“I have a love and passion for the sport, no matter what role it was,” Sawyer said. “I’m just kind of a dove in the deep end and I work very closely with the powers that be and the experience you surround yourself with.

“And the important thing I’ve learned all along is that I want to make sure that when I’m sitting in a room, I’m not the most knowledgeable about the subject — and that I have people around me who are more knowledgeable and rely on them for their expertise.”

No matter how much driving experience or crew chief experience a NASCAR competition manager will have, the nature of the position does not change.

There is one constant: the person in this role is in the spotlight.

“It comes with the region. If all goes well, the credit goes to our series directors, our officials, our race directors and [pit-road officiating] And the timing and the recording and all these people,” Sawyer said. They are the ones on Earth in the middle of it.

“If it’s not going well, it’s my fault and I’m the one who points out why it’s not going well. I have a lot of faith in the team we’ve put together here.”

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Thinking out loud

There has been some chatter on social media as to whether Travis Pastrana He has to be approved to run the Daytona 500, considering he’s run two Xfinity races and two Truck races in the past nine years and has never raced in a Cup race.

In his two Truck races in 2020, he ran his first in Kansas (finishing 22nd), then stayed out of trouble finishing 21st in Las Vegas. Those two are high-speed tracks and should be enough experience for him, along with his Xfinity experience, to show he can handle trophy speeds.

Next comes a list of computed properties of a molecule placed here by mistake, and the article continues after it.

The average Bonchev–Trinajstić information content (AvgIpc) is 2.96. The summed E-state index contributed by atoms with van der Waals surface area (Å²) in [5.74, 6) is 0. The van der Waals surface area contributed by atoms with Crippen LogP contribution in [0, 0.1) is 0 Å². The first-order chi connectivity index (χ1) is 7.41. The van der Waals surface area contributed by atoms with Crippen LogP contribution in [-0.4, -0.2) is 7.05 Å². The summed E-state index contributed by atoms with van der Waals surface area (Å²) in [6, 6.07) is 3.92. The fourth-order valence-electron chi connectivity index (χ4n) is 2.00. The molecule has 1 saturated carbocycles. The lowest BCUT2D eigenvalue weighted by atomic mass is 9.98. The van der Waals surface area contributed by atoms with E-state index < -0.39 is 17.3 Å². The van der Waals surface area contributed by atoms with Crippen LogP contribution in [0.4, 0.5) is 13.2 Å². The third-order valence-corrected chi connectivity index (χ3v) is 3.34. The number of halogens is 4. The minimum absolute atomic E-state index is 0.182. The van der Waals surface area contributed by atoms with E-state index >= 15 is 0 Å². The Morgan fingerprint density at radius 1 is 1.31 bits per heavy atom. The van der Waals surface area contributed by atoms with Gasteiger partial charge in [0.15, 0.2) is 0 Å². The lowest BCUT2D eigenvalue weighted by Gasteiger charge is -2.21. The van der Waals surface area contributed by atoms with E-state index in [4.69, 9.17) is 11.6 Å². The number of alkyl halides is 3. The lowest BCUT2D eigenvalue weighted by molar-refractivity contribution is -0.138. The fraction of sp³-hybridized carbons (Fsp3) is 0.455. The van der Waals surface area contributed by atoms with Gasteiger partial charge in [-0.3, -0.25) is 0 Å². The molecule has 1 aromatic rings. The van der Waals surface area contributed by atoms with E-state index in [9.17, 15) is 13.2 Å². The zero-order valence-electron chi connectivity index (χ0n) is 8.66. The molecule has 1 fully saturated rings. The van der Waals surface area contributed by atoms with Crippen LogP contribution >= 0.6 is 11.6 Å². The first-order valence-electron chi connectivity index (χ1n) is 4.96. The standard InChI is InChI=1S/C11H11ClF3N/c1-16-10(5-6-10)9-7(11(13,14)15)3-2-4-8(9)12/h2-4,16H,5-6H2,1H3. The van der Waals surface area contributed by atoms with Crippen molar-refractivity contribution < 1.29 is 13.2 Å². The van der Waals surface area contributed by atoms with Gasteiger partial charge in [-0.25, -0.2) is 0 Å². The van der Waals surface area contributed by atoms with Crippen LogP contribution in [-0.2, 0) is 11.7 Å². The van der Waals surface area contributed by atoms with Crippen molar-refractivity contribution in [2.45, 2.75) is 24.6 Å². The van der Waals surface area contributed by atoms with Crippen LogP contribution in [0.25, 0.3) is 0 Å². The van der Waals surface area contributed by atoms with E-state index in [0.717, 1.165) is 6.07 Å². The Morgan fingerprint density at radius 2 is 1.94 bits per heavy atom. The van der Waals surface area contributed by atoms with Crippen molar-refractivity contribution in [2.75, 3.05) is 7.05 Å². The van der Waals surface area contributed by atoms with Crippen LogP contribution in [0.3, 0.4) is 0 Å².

Travis Pastrana at his Daytona 500 show

Travis Pastrana at his Daytona 500 show

Travis Pastrana discusses his fans’ excitement about the Daytona 500 show and whether he was nervous at all.

He started 4th and finished 10th in the 2013 Xfinity Opener at Daytona. He clearly knows how to qualify, as he was on the front row for both Daytona races in the series that year.

As a driver who is skilled at controlling the car at the high speeds of his other forms of motorsport, Pastrana is experienced enough to race in the Cup.

Did he sometimes lose control of the car in the Xfinity when perhaps the most experienced driver would know not to push it? yes. But many drivers do. Pastrana hasn’t been known as a track hazard so much as being slow or deliberately making a move that puts another driver in harm’s way. He did enough – and still does enough in various action sports competitions on both two wheels and four wheels – to justify agreeing to race in the Cup for a superstar who brings so many eyes to the sport.

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Today’s stats

Martin Truex Jr. He has led more stages (56) than any other driver in the Cup Series.

They said so

“My speech should not be long because most of the people I should thank are dead.” —Hershel McGriff, 95, during his induction speech to the NASCAR Hall of Fame

Bob Pokeras covers NASCAR for FOX Sports. He has spent decades covering motorsports, including the past 30 Daytona 500s, with stints at ESPN, Sporting News, NASCAR Scene, and The (Daytona Beach) News-Journal. Follow him on Twitter @bobocrassand subscribe to FOX Sports NASCAR Newsletter with Bob Pokras.